G+T strikes gold with Newmont work

Largest three-way hostile takeover in Australia’s history has brought Sydney’s Gilbert + Tobin into the limelight

Sydney partnership Gilbert + Tobin (G+T) scored a coup over its national firm rivals to win the role of sole Australian adviser to Newmont Mining Corporation on its multibillion-dollar acquisition of Adelaide-based Normandy Mining and Canada’s Franco-Nevada Mining Corporation.
The three-way tie-up is the largest hostile cross-border resources takeover in Australian corporate history. It creates a A$9bn (£3.3bn) company and makes New York Stock Exchange-listed Newmont the world’s largest producer of gold.
G&T scooped the instruction after Wachtell Lipton Rosen & Katz, US law firm for Colorado-based Newmont, carried out a market sounding in Australia. The other firms involved in the Australian end of the deal were Allens Arthur Robinson for Normandy and Freehills, which represented unsuccessful South African bidder AngloGold.
Newmont was a late entrant in the race for ownership of Normandy, turning the company’s earlier negotiations with AngloGold into a hostile bidding war. The Newmont team submitted its offer some two months after AngloGold had made its initial approach on 5 September 2001.
Led by partner Garry Besson, G+T’s team was formed from the M&A group, and also included partners Gary Lawler, David Brewster and Rachel Launders. The team sought additional advice from the firm’s tax, litigation and general commercial departments.
Lawler says the cross-jurisdictional nature of the deal made it a particularly interesting one, and the fact that Newmont announced its bid so late in the day also kept the team on its toes.
“Newmont was at a considerable disadvantage – it was coming from a long way behind and there was a long way to make up,” says Lawler.
By mid-January, when AngloGold finally withdrew its bid, the parties involved in the deal had brought an amazing seven applications before the Australian Takeovers Panel.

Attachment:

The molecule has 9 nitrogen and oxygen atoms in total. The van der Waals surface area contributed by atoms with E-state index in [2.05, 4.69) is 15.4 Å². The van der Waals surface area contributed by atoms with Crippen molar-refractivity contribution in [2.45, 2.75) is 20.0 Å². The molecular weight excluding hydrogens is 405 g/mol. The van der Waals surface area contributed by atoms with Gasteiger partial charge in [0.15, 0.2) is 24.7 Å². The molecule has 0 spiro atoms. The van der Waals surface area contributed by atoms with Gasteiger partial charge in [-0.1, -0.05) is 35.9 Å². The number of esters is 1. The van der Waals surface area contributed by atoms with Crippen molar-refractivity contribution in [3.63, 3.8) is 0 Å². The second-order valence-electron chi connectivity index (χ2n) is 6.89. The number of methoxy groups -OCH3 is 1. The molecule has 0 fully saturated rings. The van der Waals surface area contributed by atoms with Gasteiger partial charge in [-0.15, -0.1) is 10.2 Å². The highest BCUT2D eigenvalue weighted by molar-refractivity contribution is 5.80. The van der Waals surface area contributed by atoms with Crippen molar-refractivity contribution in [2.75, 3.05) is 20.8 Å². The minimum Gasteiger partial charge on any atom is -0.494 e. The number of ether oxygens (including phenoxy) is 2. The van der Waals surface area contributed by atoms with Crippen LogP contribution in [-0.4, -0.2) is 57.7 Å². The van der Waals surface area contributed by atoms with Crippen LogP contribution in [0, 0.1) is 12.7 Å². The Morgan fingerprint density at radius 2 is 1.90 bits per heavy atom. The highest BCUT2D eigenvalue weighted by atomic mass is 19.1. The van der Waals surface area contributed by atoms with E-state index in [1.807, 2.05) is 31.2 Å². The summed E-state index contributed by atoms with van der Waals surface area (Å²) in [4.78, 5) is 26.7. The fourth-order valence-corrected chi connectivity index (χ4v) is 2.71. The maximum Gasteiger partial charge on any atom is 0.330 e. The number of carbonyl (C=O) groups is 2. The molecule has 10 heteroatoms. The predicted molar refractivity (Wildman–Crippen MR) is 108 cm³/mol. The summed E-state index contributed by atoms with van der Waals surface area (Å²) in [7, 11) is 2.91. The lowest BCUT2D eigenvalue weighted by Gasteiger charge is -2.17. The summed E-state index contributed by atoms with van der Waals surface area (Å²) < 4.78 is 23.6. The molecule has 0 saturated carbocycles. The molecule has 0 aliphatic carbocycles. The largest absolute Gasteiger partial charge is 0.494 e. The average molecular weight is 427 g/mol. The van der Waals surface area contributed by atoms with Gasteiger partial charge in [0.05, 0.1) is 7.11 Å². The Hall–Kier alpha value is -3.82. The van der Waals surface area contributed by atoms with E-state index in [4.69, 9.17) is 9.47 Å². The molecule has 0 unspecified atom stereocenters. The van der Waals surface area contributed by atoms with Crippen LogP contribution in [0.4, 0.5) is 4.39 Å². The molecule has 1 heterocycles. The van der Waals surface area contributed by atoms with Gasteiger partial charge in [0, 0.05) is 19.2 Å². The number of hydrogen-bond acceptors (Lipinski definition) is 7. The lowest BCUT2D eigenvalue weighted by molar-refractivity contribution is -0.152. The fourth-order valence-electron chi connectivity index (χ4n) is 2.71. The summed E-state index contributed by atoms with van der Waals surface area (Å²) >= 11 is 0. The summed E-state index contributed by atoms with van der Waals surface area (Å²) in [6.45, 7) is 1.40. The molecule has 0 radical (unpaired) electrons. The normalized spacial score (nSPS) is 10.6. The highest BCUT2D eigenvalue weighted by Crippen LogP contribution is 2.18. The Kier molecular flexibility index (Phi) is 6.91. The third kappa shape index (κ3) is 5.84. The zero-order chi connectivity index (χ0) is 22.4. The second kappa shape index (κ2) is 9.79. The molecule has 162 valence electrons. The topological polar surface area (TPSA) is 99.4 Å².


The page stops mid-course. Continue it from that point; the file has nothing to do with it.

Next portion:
AngloGold put forward six issues for assessment (one against Normandy and five against Newmont), while Newmont also asked for judgment on a matter it had with AngloGold. Not one application went the way of the South Africans.
“We won six-nil, and Normandy succeeded on the other, so we were pretty happy with that,” says Besson.
Arbitrageurs had also become entangled in the mess, with many investors opting to sell on-market amid the game of oneupmanship, which commenced with Newmont’s entry into the fray.
On 26 February, Newmont announced that it had acquired a “relevant interest” in more than 92 per cent of Normandy’s shares, and said it would exercise its rights under Australian law to compulsorily purchase the remainder.
Remaining Normandy shareholders will now receive the same terms as those who sold – A$50 (£18.40) cash and 3.85 Newmont common shares for every 100 Normandy shares. The deal remains a dramatic improvement on Newmont’s initial offer of A$1.70 (63p) per share.
The Franco-Nevada acquisition was completed in early February by a scheme of arrangement that offered Newmont common stock to shareholders in the Canadian company.
Lawler said that G+T had yet to discuss the possibility of being retained as Newmont’s Australian law firm, although he admitted that the company would be a prestigious long-term client.
It is thought that, in time, Newmont will sell off some of Normandy’s overseas assets, work which would be lucrative for the Sydney firm.
“It’s gone very well and we’re hopeful of getting the role of Newmont’s Australian lawyers,” said Lawler. “It was very significant to get this instruction, because when transactions originate overseas, there’s a propensity for the overseas clients to gravitate towards the larger firms.
“This illustrates the fact that people are starting to identify with G+T’s brand as a corporate and M&A firm.”